|Authors: ||C.L. Mackowiak, G.W. Stutte, R.M. Wheeler, L.M. Ruffe, N.C. Yorio|
|Keywords: ||recirculating hydroponics, monoculture, polyculture, soybean, tomato|
Recirculating hydroponic systems are being used to test the feasibility of using crops in NASA's Advanced Life Support (ALS) systems for long duration space missions.
If crops can be grown in shared compartments with common nutrient solutions, this may reduce system complexity and improve system efficiency.
Tomato and soybean are two crops proposed for ALS systems that are productive in a similar environment.
Tomato (Lycopersicon esculentum Mill.) cv.
Reimann Philipp 75/59 and soybean (Glycine max L. Merr.) cv.
Hoyt were grown in a controlled environment chamber using recirculating hydroponics.
Each species was grown in separate culture trays with either its own nutrient delivery system (monoculture) or a nutrient delivery system shared with the other species (polyculture). A concentrated nutrient stock was added to maintain an electrical conductivity of 1.2 dS m-1. Tomatoes were harvested weekly, beginning approximately nine weeks into the study, and all biomass was harvested at 90 days after planting.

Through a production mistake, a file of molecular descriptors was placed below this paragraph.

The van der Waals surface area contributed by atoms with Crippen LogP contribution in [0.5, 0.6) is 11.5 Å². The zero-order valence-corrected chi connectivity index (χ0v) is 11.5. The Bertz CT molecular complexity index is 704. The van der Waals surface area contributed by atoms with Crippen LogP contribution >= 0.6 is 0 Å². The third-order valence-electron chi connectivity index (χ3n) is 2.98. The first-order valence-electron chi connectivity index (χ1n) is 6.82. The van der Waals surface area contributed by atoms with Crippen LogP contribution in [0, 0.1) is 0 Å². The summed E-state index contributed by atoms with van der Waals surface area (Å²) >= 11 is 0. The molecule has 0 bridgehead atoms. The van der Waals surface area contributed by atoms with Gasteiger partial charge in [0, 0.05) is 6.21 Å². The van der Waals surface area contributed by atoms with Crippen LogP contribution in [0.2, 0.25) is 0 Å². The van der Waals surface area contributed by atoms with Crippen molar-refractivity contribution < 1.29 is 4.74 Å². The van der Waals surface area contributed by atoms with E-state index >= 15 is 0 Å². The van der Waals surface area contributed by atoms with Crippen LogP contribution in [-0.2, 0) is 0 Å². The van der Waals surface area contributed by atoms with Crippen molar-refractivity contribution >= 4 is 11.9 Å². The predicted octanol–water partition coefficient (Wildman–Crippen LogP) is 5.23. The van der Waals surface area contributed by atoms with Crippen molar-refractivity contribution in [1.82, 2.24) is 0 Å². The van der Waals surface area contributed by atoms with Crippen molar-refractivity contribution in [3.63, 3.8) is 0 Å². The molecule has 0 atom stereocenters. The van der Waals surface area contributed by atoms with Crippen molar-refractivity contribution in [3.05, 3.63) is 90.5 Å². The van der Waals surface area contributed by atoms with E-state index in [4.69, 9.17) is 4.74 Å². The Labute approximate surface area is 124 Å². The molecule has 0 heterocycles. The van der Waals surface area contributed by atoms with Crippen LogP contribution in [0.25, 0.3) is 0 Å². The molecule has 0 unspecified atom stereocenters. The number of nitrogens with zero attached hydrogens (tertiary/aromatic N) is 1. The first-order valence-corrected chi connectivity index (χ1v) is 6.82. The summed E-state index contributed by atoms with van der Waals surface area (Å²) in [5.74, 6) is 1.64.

The study was repeated once.
There were no significant differences in soybean or tomato yields between plants grown in monoculture or polyculture systems.
Tomato fruit fresh mass averaged 30 kg.m-2. Soybean seed dry mass averaged 420 g.m-2. Crops differed in water uptake, acid requirement for pH control, and nutrient uptake but the polyculture system had no effect on these parameters.
Polyculture appears to be a viable option for these species.
Additional testing is needed to see what other crops are compatible and what happens over several cropping cycles.
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